Jodie Foster‘s decision to cast Mel Gibson in the lead role in The Beaver — a quirky, Napoleon Dynamite-ish dramedy about a gloomy, verging-on-suicidal middle-aged guy who finds rejuvenation when he adds a second personality in the form of a beaver hand-puppet — is inspired. I’m saying this because Gibson’s behavior in recent years has persuaded me that (a) he’s a bit of a loon and (b) is therefore in some ways a kind of real-life incarnation of the “Walter” character in Kyle Killen‘s script, which I read last year.

star Mel Gibson, director-costar Jodie Foster

The role is essentially that of an eccentric angst-ridden kookoo bird, and if Gibson has done one thing in recent years he’s proven repeatedly that he’s at the very least familiar with this aspect of the human condition. Or at the very least with having to constantly swat away demons and struggle with manic impulses.

Gibson’s nutter essence is the reason why his most memorable all-time performance was as Martin Riggs, the pop-eyed, heebie-jeebie, verging-on-suicidal cop in the first Lethal Weapon (i.e., a character that was softened up and copped-out-on in the LW sequels.) It’s why he’s an intense Catholic and why he’s had alcohol problems — two obsessions or behavior patterns that go hand-in-hand. (I’m alluding to the syndrome of people who can’t handle life’s anxieties on top of their own craziness so they need either booze or Christ to get them through the day.) It’s why he’s so hyper in interviews. It’s why he looked like a Bedlam inmate when he wore that huge John Brown beard when he was shooting Apocalypto. It’s why he called that female cop “sugar tits” when he was drunk at the Malibu poilce station.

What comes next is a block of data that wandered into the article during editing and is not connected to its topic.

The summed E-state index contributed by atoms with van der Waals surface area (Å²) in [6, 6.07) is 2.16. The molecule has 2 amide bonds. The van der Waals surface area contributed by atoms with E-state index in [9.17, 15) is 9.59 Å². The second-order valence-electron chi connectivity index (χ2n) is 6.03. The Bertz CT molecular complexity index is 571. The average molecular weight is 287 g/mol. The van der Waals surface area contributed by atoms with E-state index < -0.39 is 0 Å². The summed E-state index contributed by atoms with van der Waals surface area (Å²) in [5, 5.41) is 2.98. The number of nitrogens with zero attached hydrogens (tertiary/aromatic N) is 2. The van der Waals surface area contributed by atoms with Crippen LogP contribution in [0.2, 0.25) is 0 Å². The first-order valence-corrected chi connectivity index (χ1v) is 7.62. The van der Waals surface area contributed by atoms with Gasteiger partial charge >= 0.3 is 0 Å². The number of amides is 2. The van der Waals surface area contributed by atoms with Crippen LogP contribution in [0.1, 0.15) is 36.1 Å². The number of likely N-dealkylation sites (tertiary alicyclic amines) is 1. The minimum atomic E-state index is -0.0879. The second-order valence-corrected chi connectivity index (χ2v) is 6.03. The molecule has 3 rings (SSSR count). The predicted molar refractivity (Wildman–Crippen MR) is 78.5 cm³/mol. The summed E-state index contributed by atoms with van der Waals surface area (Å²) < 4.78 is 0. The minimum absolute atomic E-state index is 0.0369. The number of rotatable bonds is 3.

I’m not saying Gibson is incapable of acting rationally or smiling or being polite and charming at parties and all that. Obviously he is. I’m saying that he’s obviously got a madhouse going on inside, and the occasional pop-throughs are why the crazy-Mel image has taken hold.

Foster will direct The Beaver as well as costar as Gibson’s wife. Variety‘s Sharon Swart is reporting that Foster “boarded the project and brought it to Gibson, with whom she co-starred in 1994’s Maverick. Anonymous Content’s Steve Golin and Keith Redmon will produce the film which wil cost around $18 opr $19 million. Producers are pushing for a September start date in New York. A studio could pick up the project or it could go the indie route, as Golin did with Alejandro Gonzalez Inarritu‘s Babel.”